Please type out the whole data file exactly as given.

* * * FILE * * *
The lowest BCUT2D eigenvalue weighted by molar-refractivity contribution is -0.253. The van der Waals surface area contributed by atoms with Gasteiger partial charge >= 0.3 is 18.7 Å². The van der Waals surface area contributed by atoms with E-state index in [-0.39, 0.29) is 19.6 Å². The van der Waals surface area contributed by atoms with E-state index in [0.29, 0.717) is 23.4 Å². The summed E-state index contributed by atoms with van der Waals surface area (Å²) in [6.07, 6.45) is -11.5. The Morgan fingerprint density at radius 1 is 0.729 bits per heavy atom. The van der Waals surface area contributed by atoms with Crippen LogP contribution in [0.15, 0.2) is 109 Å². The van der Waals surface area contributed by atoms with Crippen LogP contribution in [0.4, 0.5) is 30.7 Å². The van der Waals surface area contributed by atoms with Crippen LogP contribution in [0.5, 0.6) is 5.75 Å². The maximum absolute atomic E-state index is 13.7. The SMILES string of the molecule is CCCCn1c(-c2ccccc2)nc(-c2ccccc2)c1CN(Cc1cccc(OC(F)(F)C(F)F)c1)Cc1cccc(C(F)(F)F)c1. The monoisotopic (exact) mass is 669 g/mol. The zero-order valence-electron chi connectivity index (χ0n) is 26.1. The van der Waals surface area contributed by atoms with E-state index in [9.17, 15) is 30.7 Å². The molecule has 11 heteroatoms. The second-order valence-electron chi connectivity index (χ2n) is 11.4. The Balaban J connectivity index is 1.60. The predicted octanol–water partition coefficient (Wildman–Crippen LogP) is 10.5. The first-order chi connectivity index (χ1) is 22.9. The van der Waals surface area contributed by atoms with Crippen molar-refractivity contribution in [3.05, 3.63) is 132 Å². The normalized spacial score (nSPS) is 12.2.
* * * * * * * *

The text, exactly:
The lowest BCUT2D eigenvalue weighted by molar-refractivity contribution is -0.253. The van der Waals surface area contributed by atoms with Gasteiger partial charge >= 0.3 is 18.7 Å². The van der Waals surface area contributed by atoms with E-state index in [-0.39, 0.29) is 19.6 Å². The van der Waals surface area contributed by atoms with E-state index in [0.29, 0.717) is 23.4 Å². The summed E-state index contributed by atoms with van der Waals surface area (Å²) in [6.07, 6.45) is -11.5. The Morgan fingerprint density at radius 1 is 0.729 bits per heavy atom. The van der Waals surface area contributed by atoms with Crippen LogP contribution in [0.15, 0.2) is 109 Å². The van der Waals surface area contributed by atoms with Crippen LogP contribution in [0.4, 0.5) is 30.7 Å². The van der Waals surface area contributed by atoms with Crippen LogP contribution in [0.5, 0.6) is 5.75 Å². The maximum absolute atomic E-state index is 13.7. The SMILES string of the molecule is CCCCn1c(-c2ccccc2)nc(-c2ccccc2)c1CN(Cc1cccc(OC(F)(F)C(F)F)c1)Cc1cccc(C(F)(F)F)c1. The monoisotopic (exact) mass is 669 g/mol. The zero-order valence-electron chi connectivity index (χ0n) is 26.1. The van der Waals surface area contributed by atoms with E-state index in [9.17, 15) is 30.7 Å². The molecule has 11 heteroatoms. The second-order valence-electron chi connectivity index (χ2n) is 11.4. The Balaban J connectivity index is 1.60. The predicted octanol–water partition coefficient (Wildman–Crippen LogP) is 10.5. The first-order chi connectivity index (χ1) is 22.9. The van der Waals surface area contributed by atoms with Crippen molar-refractivity contribution in [3.05, 3.63) is 132 Å². The normalized spacial score (nSPS) is 12.2.